Participants in the annual July 1 democracy march expressed fears over dwindling freedoms and Chinese encroachment in the city, 21 years after the 1997 Handover of the British colony to China.
The rally on Sunday – organised by the Civil Human Rights Front (CHRF) – saw thousands march from Victoria Park in Causeway Bay to the Central Government Offices to push for greater democracy in the region. Organisers put the turnout at 50,000, whilst police put the figure at 9,800 – the lowest on record.
Lawmaker Tanya Chan reiterated the aim of the rally for her political party. “For the Civic Party, we hope to safeguard the independence of judicial power and it’s very important to safeguard this pillar of Hong Kong. At the same time, we hope to fight for democracy and universal suffrage,” she told HKFP.
Avery Ng, chairman of the League of Social Democrats, said he was most concerned about the gradual deterioration of political norms in Hong Kong. Reviewing Chief Executive Carrie Lam’s first year in office, Ng also said she “failed to fulfill her campaign promises.”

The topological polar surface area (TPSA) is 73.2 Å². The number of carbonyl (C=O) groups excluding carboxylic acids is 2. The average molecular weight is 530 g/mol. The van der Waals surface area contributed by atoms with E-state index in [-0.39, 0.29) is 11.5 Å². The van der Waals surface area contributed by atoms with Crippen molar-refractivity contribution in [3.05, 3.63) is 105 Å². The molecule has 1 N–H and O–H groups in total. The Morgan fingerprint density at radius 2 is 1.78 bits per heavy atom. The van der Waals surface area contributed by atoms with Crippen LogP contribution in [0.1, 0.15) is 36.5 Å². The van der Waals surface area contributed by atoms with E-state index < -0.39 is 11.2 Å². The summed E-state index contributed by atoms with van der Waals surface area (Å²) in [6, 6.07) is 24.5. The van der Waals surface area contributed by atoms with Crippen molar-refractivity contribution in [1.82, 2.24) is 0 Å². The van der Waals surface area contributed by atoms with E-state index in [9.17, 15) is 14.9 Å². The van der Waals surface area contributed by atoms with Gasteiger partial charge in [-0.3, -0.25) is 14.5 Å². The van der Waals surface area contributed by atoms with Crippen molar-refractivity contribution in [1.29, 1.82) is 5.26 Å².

“In the past year the Carrie Lam government hastened their efforts in breaking Hong Kong’s system down,” Ng said. “I would say that she has failed as a chief executive.”
People Power lawmaker Ray Chan expressed similar concerns, referring to Lam’s speech earlier that morning when she said the government had “no tolerance” for acts that hit the country’s bottom line.
“The chief executive, Carrie Lam, said this morning that the most important thing is the one country’s interest. But the core values of Hong Kong people are freedom, democracy… as the chief executive, she should protect our rights and sacrifice for our interests,” Chan said.
Hong Kong University student Elvin Tse told HKFP that he believed rights in Hong Kong are being eroded. “Hong Kong is actually stepping backwards in terms of freedom, and that’s why I want to step up and express my views,” he said.
“We still have our responsibility and ability to do it, because one day we might lose it. Nowadays we still have our will and responsibility to do it, or else we will lose everything.”